ReactJS useState Hook - lazy initialization and previous state

ReactJS useState Hook - lazy initialization and previous state

ReactJS useState hook is a great way to manage the state of the functional components. Let's learn a couple of interesting usages about it.

Tapas Adhikary
ยทFeb 17, 2022ยท

5 min read

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Table of contents

  • The State of a Component
  • The useState Hook
  • Interesting Facts of useState Hook
  • Conclusion

The State of a Component

ReactJS is a component-based user interface library. Each of the components we create should have an individual responsibility. In the real world ReactJS application, components need to interact by exchanging information or data. There are several ways components can talk to each other, like passing props, creating a single source data context, or a store to read and write data.

While this interaction makes the app dynamic, components also need to handle private information. Every component needs to track this information change to drive an outcome. The component's private information(or data) is called state.

component-composition.png

The image above shows the representation of the component's state and the props it passes across.

The useState Hook

With the invent of the functional components in ReactJS, we can perform state management using a famous hook called useState. We declare and track the component's state using this hook. It takes an optional argument as the initial state value and returns the current state and a function to update it.

const [counter, setCounter] = useState(1);

In the above code snippet, we initialize the counter state with the value of 1, and the variable counter will always give us the current state value. If we want to update the state, we do not directly update the counter variable. Instead, we will explicitly call the setCounter() method and update the state value.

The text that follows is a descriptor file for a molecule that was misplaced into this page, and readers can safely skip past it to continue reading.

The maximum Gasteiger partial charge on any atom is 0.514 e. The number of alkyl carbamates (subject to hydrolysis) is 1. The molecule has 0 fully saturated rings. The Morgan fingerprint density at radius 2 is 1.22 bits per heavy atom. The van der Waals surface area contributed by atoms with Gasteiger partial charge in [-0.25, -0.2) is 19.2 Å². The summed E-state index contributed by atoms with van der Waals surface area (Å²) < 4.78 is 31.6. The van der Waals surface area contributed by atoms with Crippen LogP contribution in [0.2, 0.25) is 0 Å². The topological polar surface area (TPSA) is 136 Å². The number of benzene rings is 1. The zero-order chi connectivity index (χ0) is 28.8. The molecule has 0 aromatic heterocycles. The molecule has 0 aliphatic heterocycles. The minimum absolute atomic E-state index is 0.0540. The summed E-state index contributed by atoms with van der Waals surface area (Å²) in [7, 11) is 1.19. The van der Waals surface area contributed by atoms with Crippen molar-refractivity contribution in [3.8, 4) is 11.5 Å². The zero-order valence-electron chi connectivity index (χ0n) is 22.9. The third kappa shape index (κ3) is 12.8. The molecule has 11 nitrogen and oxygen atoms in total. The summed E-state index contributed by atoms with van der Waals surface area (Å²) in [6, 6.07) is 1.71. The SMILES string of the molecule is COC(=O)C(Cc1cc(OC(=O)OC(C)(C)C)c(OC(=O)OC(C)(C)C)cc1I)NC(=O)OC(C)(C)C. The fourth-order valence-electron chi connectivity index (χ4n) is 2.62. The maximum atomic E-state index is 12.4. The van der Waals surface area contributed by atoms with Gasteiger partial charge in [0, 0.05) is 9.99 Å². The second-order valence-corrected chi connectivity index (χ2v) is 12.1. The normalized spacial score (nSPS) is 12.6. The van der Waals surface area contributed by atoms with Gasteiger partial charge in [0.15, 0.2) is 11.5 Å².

const incrBy3() => {
   setCounter(counter + 3);
}

The method incrBy3() update the current state by incrementing the counter value by 3. The update of a state triggers the re-rendering of your component. It means the useState hook gets called internally to provide you with the updated counter value that you may use in your JSX.

<div className="counter-box">
    <span>{ counter }</span>
    <button onClick={incrBy3}>+ 3</button>
</div>

The above snippet shows the JSX code that renders the current state value(counter) and a button click-event that uses the updater function(setCounter()) to change the state.

If we put everything together in a ReactJS component, it will look like this,

import React, { useState } from 'react';

export default function App() {
  const [counter, setCounter] = useState(1);

  const incrBy3 = () => {
    setCounter(counter + 3);
  };

  return (
    <div className="container">
      <h1>Increment By 3</h1>
      <div className="counter-box">
        <span>{ counter }</span>
        <button onClick={incrBy3}>+ 3</button>
      </div>
    </div>
  );
}

The output,

output-1.gif